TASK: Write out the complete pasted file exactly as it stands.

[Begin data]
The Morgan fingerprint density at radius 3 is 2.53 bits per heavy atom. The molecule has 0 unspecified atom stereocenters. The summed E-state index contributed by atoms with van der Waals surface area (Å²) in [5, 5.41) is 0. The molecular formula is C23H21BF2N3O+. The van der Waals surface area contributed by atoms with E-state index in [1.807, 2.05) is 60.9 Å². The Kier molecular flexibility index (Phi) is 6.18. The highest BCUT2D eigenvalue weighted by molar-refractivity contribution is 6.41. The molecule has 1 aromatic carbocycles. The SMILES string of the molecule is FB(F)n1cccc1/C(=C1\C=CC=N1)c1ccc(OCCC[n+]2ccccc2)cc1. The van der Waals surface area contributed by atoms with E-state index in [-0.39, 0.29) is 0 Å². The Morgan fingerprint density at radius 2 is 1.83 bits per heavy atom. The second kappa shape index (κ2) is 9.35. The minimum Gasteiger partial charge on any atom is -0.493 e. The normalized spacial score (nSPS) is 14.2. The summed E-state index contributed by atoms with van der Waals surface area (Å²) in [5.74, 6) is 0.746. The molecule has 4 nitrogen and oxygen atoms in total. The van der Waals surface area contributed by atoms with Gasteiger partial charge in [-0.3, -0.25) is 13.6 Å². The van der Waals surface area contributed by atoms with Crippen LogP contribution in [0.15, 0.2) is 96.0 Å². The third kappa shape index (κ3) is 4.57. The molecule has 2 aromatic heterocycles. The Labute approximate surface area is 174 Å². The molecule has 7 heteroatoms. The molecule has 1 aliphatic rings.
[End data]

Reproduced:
The Morgan fingerprint density at radius 3 is 2.53 bits per heavy atom. The molecule has 0 unspecified atom stereocenters. The summed E-state index contributed by atoms with van der Waals surface area (Å²) in [5, 5.41) is 0. The molecular formula is C23H21BF2N3O+. The van der Waals surface area contributed by atoms with E-state index in [1.807, 2.05) is 60.9 Å². The Kier molecular flexibility index (Phi) is 6.18. The highest BCUT2D eigenvalue weighted by molar-refractivity contribution is 6.41. The molecule has 1 aromatic carbocycles. The SMILES string of the molecule is FB(F)n1cccc1/C(=C1\C=CC=N1)c1ccc(OCCC[n+]2ccccc2)cc1. The van der Waals surface area contributed by atoms with E-state index in [-0.39, 0.29) is 0 Å². The Morgan fingerprint density at radius 2 is 1.83 bits per heavy atom. The second kappa shape index (κ2) is 9.35. The minimum Gasteiger partial charge on any atom is -0.493 e. The normalized spacial score (nSPS) is 14.2. The summed E-state index contributed by atoms with van der Waals surface area (Å²) in [5.74, 6) is 0.746. The molecule has 4 nitrogen and oxygen atoms in total. The van der Waals surface area contributed by atoms with Gasteiger partial charge in [-0.3, -0.25) is 13.6 Å². The van der Waals surface area contributed by atoms with Crippen LogP contribution in [0.15, 0.2) is 96.0 Å². The third kappa shape index (κ3) is 4.57. The molecule has 2 aromatic heterocycles. The Labute approximate surface area is 174 Å². The molecule has 7 heteroatoms. The molecule has 1 aliphatic rings.